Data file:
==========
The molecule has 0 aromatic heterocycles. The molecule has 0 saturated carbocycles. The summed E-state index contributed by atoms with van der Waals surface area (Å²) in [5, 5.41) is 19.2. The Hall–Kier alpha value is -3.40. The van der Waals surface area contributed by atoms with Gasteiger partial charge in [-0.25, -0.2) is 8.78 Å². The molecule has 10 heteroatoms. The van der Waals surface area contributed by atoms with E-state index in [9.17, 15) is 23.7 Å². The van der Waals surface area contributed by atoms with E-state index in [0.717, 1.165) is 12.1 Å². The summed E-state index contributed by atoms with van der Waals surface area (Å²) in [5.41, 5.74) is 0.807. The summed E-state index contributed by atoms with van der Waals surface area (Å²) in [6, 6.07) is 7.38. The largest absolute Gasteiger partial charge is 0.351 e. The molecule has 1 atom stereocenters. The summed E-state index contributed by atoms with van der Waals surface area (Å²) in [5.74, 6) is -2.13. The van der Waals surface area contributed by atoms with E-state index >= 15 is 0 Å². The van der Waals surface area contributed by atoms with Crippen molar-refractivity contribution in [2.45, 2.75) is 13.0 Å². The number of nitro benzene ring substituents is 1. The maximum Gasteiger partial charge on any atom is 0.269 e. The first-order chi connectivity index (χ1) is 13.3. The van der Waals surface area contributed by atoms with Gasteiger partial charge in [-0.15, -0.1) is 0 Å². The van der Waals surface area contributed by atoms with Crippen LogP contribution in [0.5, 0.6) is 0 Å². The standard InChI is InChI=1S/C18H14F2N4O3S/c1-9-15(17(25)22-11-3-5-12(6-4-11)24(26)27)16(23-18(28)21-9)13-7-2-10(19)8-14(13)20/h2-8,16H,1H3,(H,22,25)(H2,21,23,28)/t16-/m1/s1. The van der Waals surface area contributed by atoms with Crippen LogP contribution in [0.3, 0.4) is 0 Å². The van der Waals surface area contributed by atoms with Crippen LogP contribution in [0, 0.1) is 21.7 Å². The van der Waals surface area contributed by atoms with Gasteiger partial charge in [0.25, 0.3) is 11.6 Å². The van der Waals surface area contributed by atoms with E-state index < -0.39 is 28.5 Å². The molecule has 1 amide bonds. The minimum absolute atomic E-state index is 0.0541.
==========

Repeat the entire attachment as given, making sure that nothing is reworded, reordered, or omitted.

The molecule has 0 aromatic heterocycles. The molecule has 0 saturated carbocycles. The summed E-state index contributed by atoms with van der Waals surface area (Å²) in [5, 5.41) is 19.2. The Hall–Kier alpha value is -3.40. The van der Waals surface area contributed by atoms with Gasteiger partial charge in [-0.25, -0.2) is 8.78 Å². The molecule has 10 heteroatoms. The van der Waals surface area contributed by atoms with E-state index in [9.17, 15) is 23.7 Å². The van der Waals surface area contributed by atoms with E-state index in [0.717, 1.165) is 12.1 Å². The summed E-state index contributed by atoms with van der Waals surface area (Å²) in [5.41, 5.74) is 0.807. The summed E-state index contributed by atoms with van der Waals surface area (Å²) in [6, 6.07) is 7.38. The largest absolute Gasteiger partial charge is 0.351 e. The molecule has 1 atom stereocenters. The summed E-state index contributed by atoms with van der Waals surface area (Å²) in [5.74, 6) is -2.13. The van der Waals surface area contributed by atoms with E-state index >= 15 is 0 Å². The van der Waals surface area contributed by atoms with Crippen molar-refractivity contribution in [2.45, 2.75) is 13.0 Å². The number of nitro benzene ring substituents is 1. The maximum Gasteiger partial charge on any atom is 0.269 e. The first-order chi connectivity index (χ1) is 13.3. The van der Waals surface area contributed by atoms with Gasteiger partial charge in [-0.15, -0.1) is 0 Å². The van der Waals surface area contributed by atoms with Crippen LogP contribution in [0.5, 0.6) is 0 Å². The standard InChI is InChI=1S/C18H14F2N4O3S/c1-9-15(17(25)22-11-3-5-12(6-4-11)24(26)27)16(23-18(28)21-9)13-7-2-10(19)8-14(13)20/h2-8,16H,1H3,(H,22,25)(H2,21,23,28)/t16-/m1/s1. The van der Waals surface area contributed by atoms with Crippen LogP contribution in [0.3, 0.4) is 0 Å². The van der Waals surface area contributed by atoms with Crippen LogP contribution in [0, 0.1) is 21.7 Å². The van der Waals surface area contributed by atoms with Gasteiger partial charge in [0.25, 0.3) is 11.6 Å². The van der Waals surface area contributed by atoms with E-state index < -0.39 is 28.5 Å². The molecule has 1 amide bonds. The minimum absolute atomic E-state index is 0.0541.